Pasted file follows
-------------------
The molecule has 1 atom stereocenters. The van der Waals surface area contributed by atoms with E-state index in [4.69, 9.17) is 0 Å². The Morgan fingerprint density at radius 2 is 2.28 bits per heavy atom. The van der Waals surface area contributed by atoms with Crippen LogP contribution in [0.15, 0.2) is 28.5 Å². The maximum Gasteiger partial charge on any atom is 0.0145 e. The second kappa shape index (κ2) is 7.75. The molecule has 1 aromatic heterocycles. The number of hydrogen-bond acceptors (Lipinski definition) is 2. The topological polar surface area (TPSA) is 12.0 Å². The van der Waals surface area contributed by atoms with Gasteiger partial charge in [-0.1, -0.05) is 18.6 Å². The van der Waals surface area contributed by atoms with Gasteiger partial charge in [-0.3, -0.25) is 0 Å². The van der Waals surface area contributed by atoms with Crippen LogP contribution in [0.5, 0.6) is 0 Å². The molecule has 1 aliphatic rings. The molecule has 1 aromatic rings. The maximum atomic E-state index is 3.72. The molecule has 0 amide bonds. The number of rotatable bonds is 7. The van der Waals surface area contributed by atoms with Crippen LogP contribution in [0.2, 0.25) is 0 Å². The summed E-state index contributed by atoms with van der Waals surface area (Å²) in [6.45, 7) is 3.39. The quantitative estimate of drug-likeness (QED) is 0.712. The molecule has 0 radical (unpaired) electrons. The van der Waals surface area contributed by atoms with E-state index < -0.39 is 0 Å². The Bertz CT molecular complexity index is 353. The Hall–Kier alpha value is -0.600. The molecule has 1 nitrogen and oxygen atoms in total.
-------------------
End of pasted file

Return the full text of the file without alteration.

The molecule has 1 atom stereocenters. The van der Waals surface area contributed by atoms with E-state index in [4.69, 9.17) is 0 Å². The Morgan fingerprint density at radius 2 is 2.28 bits per heavy atom. The van der Waals surface area contributed by atoms with Crippen LogP contribution in [0.15, 0.2) is 28.5 Å². The maximum Gasteiger partial charge on any atom is 0.0145 e. The second kappa shape index (κ2) is 7.75. The molecule has 1 aromatic heterocycles. The number of hydrogen-bond acceptors (Lipinski definition) is 2. The topological polar surface area (TPSA) is 12.0 Å². The van der Waals surface area contributed by atoms with Gasteiger partial charge in [-0.1, -0.05) is 18.6 Å². The van der Waals surface area contributed by atoms with Gasteiger partial charge in [-0.3, -0.25) is 0 Å². The van der Waals surface area contributed by atoms with Crippen LogP contribution in [0.5, 0.6) is 0 Å². The molecule has 1 aliphatic rings. The molecule has 1 aromatic rings. The maximum atomic E-state index is 3.72. The molecule has 0 amide bonds. The number of rotatable bonds is 7. The van der Waals surface area contributed by atoms with Crippen LogP contribution in [0.2, 0.25) is 0 Å². The summed E-state index contributed by atoms with van der Waals surface area (Å²) in [6.45, 7) is 3.39. The quantitative estimate of drug-likeness (QED) is 0.712. The molecule has 0 radical (unpaired) electrons. The van der Waals surface area contributed by atoms with E-state index < -0.39 is 0 Å². The Bertz CT molecular complexity index is 353. The Hall–Kier alpha value is -0.600. The molecule has 1 nitrogen and oxygen atoms in total.